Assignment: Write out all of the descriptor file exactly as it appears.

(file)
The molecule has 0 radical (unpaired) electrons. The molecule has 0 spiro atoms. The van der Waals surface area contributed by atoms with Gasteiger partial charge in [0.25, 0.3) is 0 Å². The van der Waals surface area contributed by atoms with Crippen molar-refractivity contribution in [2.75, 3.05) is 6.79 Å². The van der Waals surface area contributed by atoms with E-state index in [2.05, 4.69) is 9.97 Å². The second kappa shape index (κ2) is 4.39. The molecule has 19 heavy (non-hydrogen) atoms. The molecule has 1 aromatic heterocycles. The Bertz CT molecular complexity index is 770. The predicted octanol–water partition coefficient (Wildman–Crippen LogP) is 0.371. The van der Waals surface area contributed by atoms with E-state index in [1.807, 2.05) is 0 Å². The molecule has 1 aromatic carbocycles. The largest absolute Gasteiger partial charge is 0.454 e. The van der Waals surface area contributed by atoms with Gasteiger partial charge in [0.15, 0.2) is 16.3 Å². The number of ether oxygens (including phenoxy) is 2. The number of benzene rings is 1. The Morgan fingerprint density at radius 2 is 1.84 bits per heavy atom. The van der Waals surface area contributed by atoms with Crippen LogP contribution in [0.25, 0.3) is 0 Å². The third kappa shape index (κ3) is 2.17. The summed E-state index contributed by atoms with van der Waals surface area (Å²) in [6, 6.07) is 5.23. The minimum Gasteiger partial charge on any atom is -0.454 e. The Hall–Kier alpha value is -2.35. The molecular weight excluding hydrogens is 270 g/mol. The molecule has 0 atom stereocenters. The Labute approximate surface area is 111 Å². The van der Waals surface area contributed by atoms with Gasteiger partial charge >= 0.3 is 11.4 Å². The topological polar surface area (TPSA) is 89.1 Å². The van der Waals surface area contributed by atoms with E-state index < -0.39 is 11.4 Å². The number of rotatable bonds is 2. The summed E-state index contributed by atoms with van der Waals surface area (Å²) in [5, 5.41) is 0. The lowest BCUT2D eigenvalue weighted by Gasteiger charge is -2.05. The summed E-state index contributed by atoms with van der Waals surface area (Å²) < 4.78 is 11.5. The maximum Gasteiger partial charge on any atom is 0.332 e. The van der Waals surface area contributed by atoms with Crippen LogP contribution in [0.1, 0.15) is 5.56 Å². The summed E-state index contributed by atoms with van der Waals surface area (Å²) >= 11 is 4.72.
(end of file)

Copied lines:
The molecule has 0 radical (unpaired) electrons. The molecule has 0 spiro atoms. The van der Waals surface area contributed by atoms with Gasteiger partial charge in [0.25, 0.3) is 0 Å². The van der Waals surface area contributed by atoms with Crippen molar-refractivity contribution in [2.75, 3.05) is 6.79 Å². The van der Waals surface area contributed by atoms with E-state index in [2.05, 4.69) is 9.97 Å². The second kappa shape index (κ2) is 4.39. The molecule has 19 heavy (non-hydrogen) atoms. The molecule has 1 aromatic heterocycles. The Bertz CT molecular complexity index is 770. The predicted octanol–water partition coefficient (Wildman–Crippen LogP) is 0.371. The van der Waals surface area contributed by atoms with E-state index in [1.807, 2.05) is 0 Å². The molecule has 1 aromatic carbocycles. The largest absolute Gasteiger partial charge is 0.454 e. The van der Waals surface area contributed by atoms with Gasteiger partial charge in [0.15, 0.2) is 16.3 Å². The number of ether oxygens (including phenoxy) is 2. The number of benzene rings is 1. The Morgan fingerprint density at radius 2 is 1.84 bits per heavy atom. The van der Waals surface area contributed by atoms with Crippen LogP contribution in [0.25, 0.3) is 0 Å². The third kappa shape index (κ3) is 2.17. The summed E-state index contributed by atoms with van der Waals surface area (Å²) in [6, 6.07) is 5.23. The minimum Gasteiger partial charge on any atom is -0.454 e. The Hall–Kier alpha value is -2.35. The molecular weight excluding hydrogens is 270 g/mol. The molecule has 0 atom stereocenters. The Labute approximate surface area is 111 Å². The van der Waals surface area contributed by atoms with Gasteiger partial charge >= 0.3 is 11.4 Å². The topological polar surface area (TPSA) is 89.1 Å². The van der Waals surface area contributed by atoms with E-state index < -0.39 is 11.4 Å². The number of rotatable bonds is 2. The summed E-state index contributed by atoms with van der Waals surface area (Å²) in [5, 5.41) is 0. The lowest BCUT2D eigenvalue weighted by Gasteiger charge is -2.05. The summed E-state index contributed by atoms with van der Waals surface area (Å²) < 4.78 is 11.5. The maximum Gasteiger partial charge on any atom is 0.332 e. The van der Waals surface area contributed by atoms with Crippen LogP contribution in [0.1, 0.15) is 5.56 Å². The summed E-state index contributed by atoms with van der Waals surface area (Å²) >= 11 is 4.72.